SCREEN ACTORS GUILD PRODUCERS HEALTH PLAN v. STATE OF NEW YORK DEPARTMENT OF HEALTH

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Supreme Court, New York County, New York.

SCREEN ACTORS GUILD-PRODUCERS HEALTH PLAN, Plaintiff, v. STATE OF NEW YORK DEPARTMENT OF HEALTH, et al., Defendants.

Decided: March 31, 1999

Squadron Ellenoff Plesant & Sheinfeld, L.L.P., New York City, for plaintiff. Eliot Spitzer, Attorney-General (William B. Jaffee of counsel), for defendants.

In this action, the plaintiff challenges the defendants' interpretation of a provision in the New York Health Care Reform Act (“HCRA”), 1996 Laws of N.Y. ch. 639 (effective January 1, 1997), which relates to assessments which insurers and others are required to pay towards the funding of graduate medical education (“GME”) in this State.   The plaintiff has moved for summary judgment granting its request for declaratory relief.   The defendants have cross-moved for summary judgment dismissing the complaint.

Under the HCRA, “third-party payors”, which include insurance companies, self-insured employers and health plans, are required to contribute to the GME fund.   See Public Health Law (“PHL”) §§ 2807-j and 2807-s.   A third-party payor has a choice of two methods by which to calculate the amount it owes.   Of relevance to this proceeding is the method which employs a formula based on the number of “covered lives” for which the payor has been responsible.   The assessment is calculated on a per capita or, in the case of family coverage, a per family dollar amount for each inpatient hospital visit covered by the policy.   See PHL § 2807-t.   The subject of this proceeding is the provision under section 2807-t which states that if there are “two or more specified third-party payors covering a single contract holder where both specified third-party payors cover separate components of the inpatient care benefits otherwise subject to the assessment, the assessment shall be apportioned between the insurers.”   See PHL § 2807-t(7).

The Screen Actors Guild (“SAG”) is a labor union representing performers employed in the production of motion pictures.   The plaintiff is an employee welfare benefit plan which is maintained for the purpose of providing medical coverage and health care benefits to SAG members and their beneficiaries.   There are numerous other unions which cover employees who work in the entertainment industry and each of these unions maintains an employee benefit plan which also provides medical coverage and health care benefits to its participants.   These other unions include the American Federation of Television and Radio Artists, the Writers Guild of America, West, Inc. and the Directors Guild of America.   According to the plaintiff, many of its members are also members of one or more of these related unions and, as such, are covered by more than one health plan and third-party payor.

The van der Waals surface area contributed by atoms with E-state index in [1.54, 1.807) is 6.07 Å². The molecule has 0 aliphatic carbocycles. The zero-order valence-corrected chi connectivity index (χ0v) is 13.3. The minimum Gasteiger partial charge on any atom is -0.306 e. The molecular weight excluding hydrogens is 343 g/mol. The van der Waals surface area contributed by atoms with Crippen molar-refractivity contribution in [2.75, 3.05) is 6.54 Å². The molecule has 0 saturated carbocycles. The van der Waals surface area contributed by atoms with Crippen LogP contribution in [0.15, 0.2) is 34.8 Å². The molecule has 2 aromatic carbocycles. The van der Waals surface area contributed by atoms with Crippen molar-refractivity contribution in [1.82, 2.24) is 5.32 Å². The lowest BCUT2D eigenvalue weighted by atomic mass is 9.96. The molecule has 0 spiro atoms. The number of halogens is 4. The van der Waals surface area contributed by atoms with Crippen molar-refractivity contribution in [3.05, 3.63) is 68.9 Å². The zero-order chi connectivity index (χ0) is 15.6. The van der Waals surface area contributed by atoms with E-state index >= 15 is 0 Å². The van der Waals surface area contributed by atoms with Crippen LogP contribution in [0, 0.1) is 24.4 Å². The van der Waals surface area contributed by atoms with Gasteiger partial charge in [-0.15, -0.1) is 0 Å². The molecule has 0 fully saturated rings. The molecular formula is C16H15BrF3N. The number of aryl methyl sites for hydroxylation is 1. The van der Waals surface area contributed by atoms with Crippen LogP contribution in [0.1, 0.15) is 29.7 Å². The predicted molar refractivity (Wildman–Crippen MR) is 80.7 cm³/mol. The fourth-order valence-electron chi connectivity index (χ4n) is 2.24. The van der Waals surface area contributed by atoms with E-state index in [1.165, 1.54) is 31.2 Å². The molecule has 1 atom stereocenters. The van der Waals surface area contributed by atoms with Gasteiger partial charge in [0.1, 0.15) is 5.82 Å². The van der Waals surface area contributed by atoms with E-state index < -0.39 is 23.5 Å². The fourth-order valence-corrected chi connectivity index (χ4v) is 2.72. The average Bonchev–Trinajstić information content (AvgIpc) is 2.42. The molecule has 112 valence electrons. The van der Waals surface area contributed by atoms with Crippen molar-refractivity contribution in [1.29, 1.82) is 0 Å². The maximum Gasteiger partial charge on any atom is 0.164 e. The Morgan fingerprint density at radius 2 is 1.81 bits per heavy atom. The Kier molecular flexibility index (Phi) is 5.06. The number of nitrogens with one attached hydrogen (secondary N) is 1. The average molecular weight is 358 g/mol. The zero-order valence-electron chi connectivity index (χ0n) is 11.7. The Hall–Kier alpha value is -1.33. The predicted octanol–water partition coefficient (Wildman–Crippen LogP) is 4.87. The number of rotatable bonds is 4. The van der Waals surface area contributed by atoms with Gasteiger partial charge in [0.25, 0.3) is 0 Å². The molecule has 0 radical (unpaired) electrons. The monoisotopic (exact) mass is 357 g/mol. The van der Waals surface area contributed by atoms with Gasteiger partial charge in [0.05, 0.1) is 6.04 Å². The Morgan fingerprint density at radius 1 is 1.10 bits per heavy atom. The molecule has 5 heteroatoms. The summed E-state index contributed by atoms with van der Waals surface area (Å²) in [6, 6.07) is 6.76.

The plaintiff has chosen to have its GME assessment calculated pursuant to the “covered lives” provision.   Since many of its members are also members of other unions in which medical insurance is available, the plaintiff entered into apportionment agreements with these related unions in which payment of the GME assessment with respect to the covered visit of a particular member would be made entirely by whichever of the plans was determined beforehand to be the primary provider.   In this way, although two different health plans may together pay the cost of the member's hospital visit, only the plan which pays the majority of the hospital expenses would be responsible for the GME payment which reflected the visit.

The plaintiff requested that the defendant New York State Department of Health approve its apportionment agreements.   The Department refused to do so.   In a letter dated August 20, 1997, the Department advised the plaintiff that its agreements with the other unions were not an acceptable arrangement for apportionment of covered lives costs under HCRA since the union member would have duplicate coverage purchased through multiple contract holders rather than divisible coverage for a single contract holder, as required under PHL § 2807-t(7).   This lawsuit then followed.

Discussion

 The plaintiff's first cause of action alleges that the Department's position is inconsistent with the language contained in PHL § 2807-t(7).   It is well settled that an agency's construction and interpretation of its own regulation and of the statute under which it functions is entitled to the “greatest weight.”  Tommy and Tina, Inc. v. Department of Consumer Affairs of City of New York, 95 A.D.2d 724, 464 N.Y.S.2d 132 (1st Dept.1983).   Thus, where, as here, an agency applies its special expertise in a particular field to interpret statutory language, its construction should be upheld so long as it is rational.   See Raritan Development Corp. v. Silva, 91 N.Y.2d 98, 102, 667 N.Y.S.2d 327, 689 N.E.2d 1373 (1997).